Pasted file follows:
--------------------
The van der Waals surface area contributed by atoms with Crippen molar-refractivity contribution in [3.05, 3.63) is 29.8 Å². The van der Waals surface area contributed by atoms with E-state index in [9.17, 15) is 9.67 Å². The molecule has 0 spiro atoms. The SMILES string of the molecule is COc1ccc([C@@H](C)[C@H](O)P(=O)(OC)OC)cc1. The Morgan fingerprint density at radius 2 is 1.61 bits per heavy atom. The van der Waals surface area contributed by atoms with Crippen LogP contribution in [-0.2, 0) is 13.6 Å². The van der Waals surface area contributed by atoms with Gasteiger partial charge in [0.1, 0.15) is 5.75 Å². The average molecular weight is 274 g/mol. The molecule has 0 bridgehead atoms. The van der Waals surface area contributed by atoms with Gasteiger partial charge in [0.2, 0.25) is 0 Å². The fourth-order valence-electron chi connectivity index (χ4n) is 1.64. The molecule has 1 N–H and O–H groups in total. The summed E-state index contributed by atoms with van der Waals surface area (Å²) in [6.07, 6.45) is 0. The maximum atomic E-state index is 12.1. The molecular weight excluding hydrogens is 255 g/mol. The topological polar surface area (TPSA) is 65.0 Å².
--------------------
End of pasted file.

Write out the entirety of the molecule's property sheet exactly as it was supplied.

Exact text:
The van der Waals surface area contributed by atoms with Crippen molar-refractivity contribution in [3.05, 3.63) is 29.8 Å². The van der Waals surface area contributed by atoms with E-state index in [9.17, 15) is 9.67 Å². The molecule has 0 spiro atoms. The SMILES string of the molecule is COc1ccc([C@@H](C)[C@H](O)P(=O)(OC)OC)cc1. The Morgan fingerprint density at radius 2 is 1.61 bits per heavy atom. The van der Waals surface area contributed by atoms with Crippen LogP contribution in [-0.2, 0) is 13.6 Å². The van der Waals surface area contributed by atoms with Gasteiger partial charge in [0.1, 0.15) is 5.75 Å². The average molecular weight is 274 g/mol. The molecule has 0 bridgehead atoms. The van der Waals surface area contributed by atoms with Gasteiger partial charge in [0.2, 0.25) is 0 Å². The fourth-order valence-electron chi connectivity index (χ4n) is 1.64. The molecule has 1 N–H and O–H groups in total. The summed E-state index contributed by atoms with van der Waals surface area (Å²) in [6.07, 6.45) is 0. The maximum atomic E-state index is 12.1. The molecular weight excluding hydrogens is 255 g/mol. The topological polar surface area (TPSA) is 65.0 Å².